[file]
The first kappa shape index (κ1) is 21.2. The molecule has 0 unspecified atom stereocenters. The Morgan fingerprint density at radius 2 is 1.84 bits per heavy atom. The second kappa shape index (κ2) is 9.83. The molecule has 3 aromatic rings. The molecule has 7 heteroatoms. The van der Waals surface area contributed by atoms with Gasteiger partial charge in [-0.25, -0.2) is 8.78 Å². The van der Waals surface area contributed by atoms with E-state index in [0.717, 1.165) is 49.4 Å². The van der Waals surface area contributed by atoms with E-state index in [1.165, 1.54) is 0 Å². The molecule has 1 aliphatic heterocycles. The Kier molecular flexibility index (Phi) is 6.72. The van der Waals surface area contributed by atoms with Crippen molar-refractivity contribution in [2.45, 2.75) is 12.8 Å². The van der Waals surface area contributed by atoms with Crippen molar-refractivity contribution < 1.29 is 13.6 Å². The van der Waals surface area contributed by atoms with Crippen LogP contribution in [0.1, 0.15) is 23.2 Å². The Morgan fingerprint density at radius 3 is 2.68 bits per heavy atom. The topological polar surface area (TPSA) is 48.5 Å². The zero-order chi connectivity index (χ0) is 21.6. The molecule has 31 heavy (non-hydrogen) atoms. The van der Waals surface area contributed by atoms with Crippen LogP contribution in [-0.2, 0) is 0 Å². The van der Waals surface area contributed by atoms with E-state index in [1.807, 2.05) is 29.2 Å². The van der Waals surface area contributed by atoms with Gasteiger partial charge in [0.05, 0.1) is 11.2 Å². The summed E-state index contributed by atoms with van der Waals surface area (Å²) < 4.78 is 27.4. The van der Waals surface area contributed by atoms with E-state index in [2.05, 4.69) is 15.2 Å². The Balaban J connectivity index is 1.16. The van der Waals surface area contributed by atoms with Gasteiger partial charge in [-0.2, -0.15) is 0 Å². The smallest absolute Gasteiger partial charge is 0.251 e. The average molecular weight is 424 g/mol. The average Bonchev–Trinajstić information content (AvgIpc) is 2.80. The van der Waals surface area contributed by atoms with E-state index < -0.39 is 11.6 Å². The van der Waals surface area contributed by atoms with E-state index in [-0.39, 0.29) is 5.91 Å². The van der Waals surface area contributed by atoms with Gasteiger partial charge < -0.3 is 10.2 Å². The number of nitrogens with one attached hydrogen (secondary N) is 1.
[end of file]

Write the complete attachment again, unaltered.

The first kappa shape index (κ1) is 21.2. The molecule has 0 unspecified atom stereocenters. The Morgan fingerprint density at radius 2 is 1.84 bits per heavy atom. The second kappa shape index (κ2) is 9.83. The molecule has 3 aromatic rings. The molecule has 7 heteroatoms. The van der Waals surface area contributed by atoms with Gasteiger partial charge in [-0.25, -0.2) is 8.78 Å². The van der Waals surface area contributed by atoms with E-state index in [0.717, 1.165) is 49.4 Å². The van der Waals surface area contributed by atoms with E-state index in [1.165, 1.54) is 0 Å². The molecule has 1 aliphatic heterocycles. The Kier molecular flexibility index (Phi) is 6.72. The van der Waals surface area contributed by atoms with Crippen molar-refractivity contribution in [2.45, 2.75) is 12.8 Å². The van der Waals surface area contributed by atoms with Crippen molar-refractivity contribution < 1.29 is 13.6 Å². The van der Waals surface area contributed by atoms with Crippen LogP contribution in [0.1, 0.15) is 23.2 Å². The Morgan fingerprint density at radius 3 is 2.68 bits per heavy atom. The topological polar surface area (TPSA) is 48.5 Å². The zero-order chi connectivity index (χ0) is 21.6. The molecule has 31 heavy (non-hydrogen) atoms. The van der Waals surface area contributed by atoms with Crippen LogP contribution in [-0.2, 0) is 0 Å². The van der Waals surface area contributed by atoms with E-state index in [1.807, 2.05) is 29.2 Å². The van der Waals surface area contributed by atoms with Gasteiger partial charge in [0.05, 0.1) is 11.2 Å². The summed E-state index contributed by atoms with van der Waals surface area (Å²) < 4.78 is 27.4. The van der Waals surface area contributed by atoms with E-state index in [2.05, 4.69) is 15.2 Å². The Balaban J connectivity index is 1.16. The van der Waals surface area contributed by atoms with Gasteiger partial charge in [-0.2, -0.15) is 0 Å². The smallest absolute Gasteiger partial charge is 0.251 e. The average molecular weight is 424 g/mol. The average Bonchev–Trinajstić information content (AvgIpc) is 2.80. The van der Waals surface area contributed by atoms with E-state index < -0.39 is 11.6 Å². The van der Waals surface area contributed by atoms with E-state index in [-0.39, 0.29) is 5.91 Å². The van der Waals surface area contributed by atoms with Gasteiger partial charge < -0.3 is 10.2 Å². The number of nitrogens with one attached hydrogen (secondary N) is 1.